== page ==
Potential net returns from dry edible beans as an alternative crop favor production expansion in the ENCR (Westcott and Zepp 1989). At current yields, gross receipts of $576/acre ($1,423/ha) are possible. Net returns at this level compete favorably with maize and soybean production under midwestern conditions in most years. Assuming designation by the Secretary of Agriculture under the triple-base statutes of the 1990 Farm Bill, producers in the ENCR could further increase their competitive position. Producers could substitute dry bean crops for a portion of their program area without accruing future crop base penalties. Under this program provision, the breakeven price for dry edible bean production would be consistently lower for ENCR producers than for producers in western regions (Westcott and Zepp 1989). While dry bean prices have been well above $16.50 per hundredweight ($363.66/t) over the last ten years (Table 3), prices at this level would still generate net returns that are competitive with maize in the ENCR. By comparison, dry bean prices would have to consistently exceed $24 per hundredweight ($529/t) to profitably compete with maize production in most western regions. This price level would also encourage the expansion of dry bean imports into the United States.


Studies conducted by the Purdue Center for New Crops, in cooperation with the Brooks Foods Division of Curtice-Burns, Inc., confirmed that market and production opportunities existed for selected dry bean classes in the ENCR; particularly for the small red bean class. These studies further confirmed that dry edible bean production expansion in the ENCR has not been slowed by economic factors, but rather by lack of cultivars adapted to regional climatic and cultural conditions.

A statewide research and development initiative is geared to expand dry edible bean production in Indiana. The Indiana Business Modernization and Technology Corporation, and the Indiana Commissioner of Agriculture's Value-Added Grants Program provided development grants to help accomplish the objectives of this program initiative. Brooks Foods has provided the industry leadership for developing, testing, multiplying and commercializing small red bean cultivars that can be adapted to farming conditions in Indiana and the ENCR. Promising cultivar selections were made and multiplied in cooperation with Asgrow Seed Company in 1990 for further field testing in 1991 and 1992. Seed multiplication for limited commercial plantings has been targeted for 1993, with full commercialization by Brooks Foods expected in 1994. Market and economic feasibility assessments indicate that these initiatives could increase dry edible bean production in the ENCR by 37 thousand tonnes annually (Sullivan 1990). This level of expansion translates into nearly 45 thousand acres (18,225 ha) of new production opportunities for growers.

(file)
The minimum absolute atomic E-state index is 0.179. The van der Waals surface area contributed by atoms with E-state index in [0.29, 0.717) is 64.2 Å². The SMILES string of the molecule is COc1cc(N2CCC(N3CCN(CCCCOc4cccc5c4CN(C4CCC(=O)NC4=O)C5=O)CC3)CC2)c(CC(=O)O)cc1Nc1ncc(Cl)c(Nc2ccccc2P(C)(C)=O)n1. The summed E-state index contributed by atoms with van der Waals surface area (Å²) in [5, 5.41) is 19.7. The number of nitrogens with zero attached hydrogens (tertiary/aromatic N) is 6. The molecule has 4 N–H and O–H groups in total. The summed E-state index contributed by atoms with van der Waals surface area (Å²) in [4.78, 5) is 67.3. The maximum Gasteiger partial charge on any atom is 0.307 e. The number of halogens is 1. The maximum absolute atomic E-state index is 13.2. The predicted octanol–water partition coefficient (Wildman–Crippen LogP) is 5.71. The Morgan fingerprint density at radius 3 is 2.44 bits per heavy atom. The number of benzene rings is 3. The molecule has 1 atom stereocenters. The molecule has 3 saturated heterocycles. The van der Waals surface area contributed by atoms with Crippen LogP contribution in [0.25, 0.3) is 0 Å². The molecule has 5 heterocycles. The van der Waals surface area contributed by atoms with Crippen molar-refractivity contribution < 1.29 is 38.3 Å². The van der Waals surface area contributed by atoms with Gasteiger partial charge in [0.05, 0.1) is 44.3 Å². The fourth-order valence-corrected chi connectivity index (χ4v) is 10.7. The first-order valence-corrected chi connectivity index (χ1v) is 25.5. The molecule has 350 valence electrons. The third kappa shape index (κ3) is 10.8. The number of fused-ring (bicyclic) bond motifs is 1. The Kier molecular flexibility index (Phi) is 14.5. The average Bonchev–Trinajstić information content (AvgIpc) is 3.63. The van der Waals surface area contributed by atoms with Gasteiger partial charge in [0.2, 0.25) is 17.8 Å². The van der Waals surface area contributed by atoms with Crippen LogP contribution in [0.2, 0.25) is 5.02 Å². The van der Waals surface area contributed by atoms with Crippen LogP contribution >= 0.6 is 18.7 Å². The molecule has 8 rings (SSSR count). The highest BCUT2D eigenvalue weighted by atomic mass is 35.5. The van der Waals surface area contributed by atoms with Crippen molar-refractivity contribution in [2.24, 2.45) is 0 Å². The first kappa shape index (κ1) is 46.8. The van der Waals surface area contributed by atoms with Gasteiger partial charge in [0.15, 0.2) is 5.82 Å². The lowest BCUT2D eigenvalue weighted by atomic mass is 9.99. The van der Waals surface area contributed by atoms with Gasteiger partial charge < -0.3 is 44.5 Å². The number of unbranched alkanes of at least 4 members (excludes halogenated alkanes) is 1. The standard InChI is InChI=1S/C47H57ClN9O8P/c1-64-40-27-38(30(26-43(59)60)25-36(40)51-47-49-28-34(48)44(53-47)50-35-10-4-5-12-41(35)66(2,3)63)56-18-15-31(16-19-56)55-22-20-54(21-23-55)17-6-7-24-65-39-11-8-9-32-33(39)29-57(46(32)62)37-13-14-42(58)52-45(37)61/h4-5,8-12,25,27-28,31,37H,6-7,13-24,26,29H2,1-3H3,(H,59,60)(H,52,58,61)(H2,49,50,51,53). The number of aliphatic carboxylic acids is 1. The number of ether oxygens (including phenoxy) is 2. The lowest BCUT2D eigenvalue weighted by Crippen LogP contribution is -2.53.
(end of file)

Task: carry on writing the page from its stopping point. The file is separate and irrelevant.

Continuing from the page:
Table 1. Dry edible bean production, by state and region.

Region 1970 1980 1990
Production (tonnes) Value ($1000) Production (tonnes) Value ($1000) Production (tonnes) Value ($1000)z
East North Central
Michigan 279,100 59,684 351,631 204,653 246,985 143,204
Colorado 90,630 14,985 105,326 66,641 193,914 120,128
Idaho 89,541 15,595 151,003 94,211 161,482 97,544
Wyoming 23,043 3,861 40,416 24,681 43,772 23,160
California 120,930 31,992 172,958 124,685 140,979 113,442
Washington 29,938 6,006 48,989 29,700 41,368 23,712
West North Central
North Dakota 18,280 2,660 121,474 66,147 227,027 125,125
Nebraska 70,218 12,384 123,833 73,437 226,981 128,102
Other 67,541 13,165 96,798 53,292 188,471 116,257
United States 789,219 160,332 1,212,427 737,447 1,470,979 906,391
zEstimated. Source: NASS/USDA, CED/ERS, TVS-252, November 1990; TVS-253, April 1991; TVS-254, August 1991.

Table 2. Dry edible bean production, by commercial class of bean.

Production (tonnes)
Class 1970 1980 1990
Baby Lima 21,682 20,276 24,948
Large Lima 25,311 34,383 20,866
Great Northern 64,865 96,209 128,006
Pinto 244,218 468,705 613,382
Navy 234,965 259,323 299,059
Red Kidneyz 59,059 79,698 106,777
Other 139,119 253,835 277,603
Total 789,219 1,212,427 1,470,979
zNot comparable to previous years, 1990 estimates include both light red and dark red kidneys. Source: NASS/USDA, CED/ERS, TVS-252, November 1990; TVS-253, April 1991; TVS-254, August 1991.

Table 3. Average annual grower price by dry edible bean commercial class ($/tonnes).

Class 1981/82 1985/86 1989/90
Great Northern 586.70 595.79 726.54
Pinto 392.93 487.08 893.24
Small Reds 463.93 512.44 737.57
Pinks 397.56 505.61 775.28
Baby Lima 590.49 449.38 742.42
Large Lima 814.09 515.97 949.47
Blackeye Pea 687.30 503.62 686.64
Small Whites --- 451.80 644.96
Lt. Red Kidney 692.15 590.94 947.04
Garbanzo (chickpea) 1,046.27 766.67 795.12
Navy 702.95 409.24 657.53
Source: NASS/USDA, CED/ERS, TVS-252, November 1990; TVS-253, April 1991; TVS-254, August 1991.

Fig. 1. Dry beans production and processor locations.
Last update September 17, 1997 aw